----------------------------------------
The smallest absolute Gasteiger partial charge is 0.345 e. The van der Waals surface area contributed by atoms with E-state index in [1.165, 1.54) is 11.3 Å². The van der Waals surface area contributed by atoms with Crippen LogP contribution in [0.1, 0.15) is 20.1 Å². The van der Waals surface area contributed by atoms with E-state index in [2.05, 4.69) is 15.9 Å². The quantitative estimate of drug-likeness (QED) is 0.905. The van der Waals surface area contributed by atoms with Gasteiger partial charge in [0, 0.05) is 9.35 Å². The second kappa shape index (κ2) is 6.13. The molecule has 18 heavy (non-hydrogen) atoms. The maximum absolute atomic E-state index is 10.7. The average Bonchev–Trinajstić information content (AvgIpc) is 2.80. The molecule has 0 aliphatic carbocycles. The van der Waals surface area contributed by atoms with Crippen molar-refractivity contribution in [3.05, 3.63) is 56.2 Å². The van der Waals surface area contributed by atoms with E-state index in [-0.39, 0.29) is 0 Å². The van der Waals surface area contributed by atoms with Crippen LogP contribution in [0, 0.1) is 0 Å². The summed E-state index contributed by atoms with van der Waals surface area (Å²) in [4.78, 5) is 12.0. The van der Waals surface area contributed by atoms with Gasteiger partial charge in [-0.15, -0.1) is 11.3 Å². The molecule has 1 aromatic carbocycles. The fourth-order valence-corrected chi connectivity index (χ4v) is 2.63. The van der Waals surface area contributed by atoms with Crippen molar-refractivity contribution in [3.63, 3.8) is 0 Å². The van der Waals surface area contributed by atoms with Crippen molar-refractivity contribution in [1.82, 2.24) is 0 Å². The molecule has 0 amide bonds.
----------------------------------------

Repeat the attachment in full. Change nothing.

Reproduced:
The smallest absolute Gasteiger partial charge is 0.345 e. The van der Waals surface area contributed by atoms with E-state index in [1.165, 1.54) is 11.3 Å². The van der Waals surface area contributed by atoms with Crippen LogP contribution in [0.1, 0.15) is 20.1 Å². The van der Waals surface area contributed by atoms with E-state index in [2.05, 4.69) is 15.9 Å². The quantitative estimate of drug-likeness (QED) is 0.905. The van der Waals surface area contributed by atoms with Gasteiger partial charge in [0, 0.05) is 9.35 Å². The second kappa shape index (κ2) is 6.13. The molecule has 18 heavy (non-hydrogen) atoms. The maximum absolute atomic E-state index is 10.7. The average Bonchev–Trinajstić information content (AvgIpc) is 2.80. The molecule has 0 aliphatic carbocycles. The van der Waals surface area contributed by atoms with Crippen molar-refractivity contribution in [3.05, 3.63) is 56.2 Å². The van der Waals surface area contributed by atoms with E-state index in [-0.39, 0.29) is 0 Å². The van der Waals surface area contributed by atoms with Crippen LogP contribution in [0, 0.1) is 0 Å². The summed E-state index contributed by atoms with van der Waals surface area (Å²) in [4.78, 5) is 12.0. The van der Waals surface area contributed by atoms with Gasteiger partial charge in [-0.15, -0.1) is 11.3 Å². The molecule has 1 aromatic carbocycles. The fourth-order valence-corrected chi connectivity index (χ4v) is 2.63. The van der Waals surface area contributed by atoms with Crippen molar-refractivity contribution in [3.63, 3.8) is 0 Å². The van der Waals surface area contributed by atoms with Crippen molar-refractivity contribution in [1.82, 2.24) is 0 Å². The molecule has 0 amide bonds.